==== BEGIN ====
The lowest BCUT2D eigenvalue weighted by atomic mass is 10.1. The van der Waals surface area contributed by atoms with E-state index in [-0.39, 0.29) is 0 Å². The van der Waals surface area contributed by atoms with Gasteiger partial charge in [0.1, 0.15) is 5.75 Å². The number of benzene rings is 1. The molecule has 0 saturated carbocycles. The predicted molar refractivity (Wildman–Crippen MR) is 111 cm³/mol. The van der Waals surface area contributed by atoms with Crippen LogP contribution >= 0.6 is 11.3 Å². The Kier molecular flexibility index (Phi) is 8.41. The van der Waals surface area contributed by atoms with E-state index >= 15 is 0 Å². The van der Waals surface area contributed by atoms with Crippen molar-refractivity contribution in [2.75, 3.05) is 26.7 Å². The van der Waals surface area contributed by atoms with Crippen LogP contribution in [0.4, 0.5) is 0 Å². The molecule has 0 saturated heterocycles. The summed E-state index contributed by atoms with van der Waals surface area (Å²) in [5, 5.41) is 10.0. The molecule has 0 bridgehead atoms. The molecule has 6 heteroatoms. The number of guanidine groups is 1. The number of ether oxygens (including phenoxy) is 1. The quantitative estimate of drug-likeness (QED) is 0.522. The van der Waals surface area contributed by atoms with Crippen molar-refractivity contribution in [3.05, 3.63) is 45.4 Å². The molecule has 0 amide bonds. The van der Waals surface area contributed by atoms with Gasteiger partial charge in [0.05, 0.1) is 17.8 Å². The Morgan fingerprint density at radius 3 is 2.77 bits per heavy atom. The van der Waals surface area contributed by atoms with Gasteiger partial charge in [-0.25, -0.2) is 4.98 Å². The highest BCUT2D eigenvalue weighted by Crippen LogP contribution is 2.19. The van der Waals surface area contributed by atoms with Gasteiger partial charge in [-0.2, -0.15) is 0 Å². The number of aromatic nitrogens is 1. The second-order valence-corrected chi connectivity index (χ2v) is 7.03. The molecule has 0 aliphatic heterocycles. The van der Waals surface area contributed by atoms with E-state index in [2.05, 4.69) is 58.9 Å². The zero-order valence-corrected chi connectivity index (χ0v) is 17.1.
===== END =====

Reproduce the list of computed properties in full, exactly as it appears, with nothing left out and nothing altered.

The lowest BCUT2D eigenvalue weighted by atomic mass is 10.1. The van der Waals surface area contributed by atoms with E-state index in [-0.39, 0.29) is 0 Å². The van der Waals surface area contributed by atoms with Gasteiger partial charge in [0.1, 0.15) is 5.75 Å². The number of benzene rings is 1. The molecule has 0 saturated carbocycles. The predicted molar refractivity (Wildman–Crippen MR) is 111 cm³/mol. The van der Waals surface area contributed by atoms with Crippen LogP contribution >= 0.6 is 11.3 Å². The Kier molecular flexibility index (Phi) is 8.41. The van der Waals surface area contributed by atoms with E-state index >= 15 is 0 Å². The van der Waals surface area contributed by atoms with Crippen molar-refractivity contribution in [2.75, 3.05) is 26.7 Å². The van der Waals surface area contributed by atoms with Crippen LogP contribution in [0.4, 0.5) is 0 Å². The molecule has 0 saturated heterocycles. The summed E-state index contributed by atoms with van der Waals surface area (Å²) in [5, 5.41) is 10.0. The molecule has 0 bridgehead atoms. The molecule has 6 heteroatoms. The number of guanidine groups is 1. The number of ether oxygens (including phenoxy) is 1. The quantitative estimate of drug-likeness (QED) is 0.522. The van der Waals surface area contributed by atoms with Crippen molar-refractivity contribution in [3.05, 3.63) is 45.4 Å². The molecule has 0 amide bonds. The van der Waals surface area contributed by atoms with Gasteiger partial charge in [0.05, 0.1) is 17.8 Å². The Morgan fingerprint density at radius 3 is 2.77 bits per heavy atom. The van der Waals surface area contributed by atoms with Gasteiger partial charge in [-0.25, -0.2) is 4.98 Å². The highest BCUT2D eigenvalue weighted by Crippen LogP contribution is 2.19. The van der Waals surface area contributed by atoms with Gasteiger partial charge in [-0.2, -0.15) is 0 Å². The number of aromatic nitrogens is 1. The second-order valence-corrected chi connectivity index (χ2v) is 7.03. The molecule has 0 aliphatic heterocycles. The van der Waals surface area contributed by atoms with E-state index in [2.05, 4.69) is 58.9 Å². The zero-order valence-corrected chi connectivity index (χ0v) is 17.1.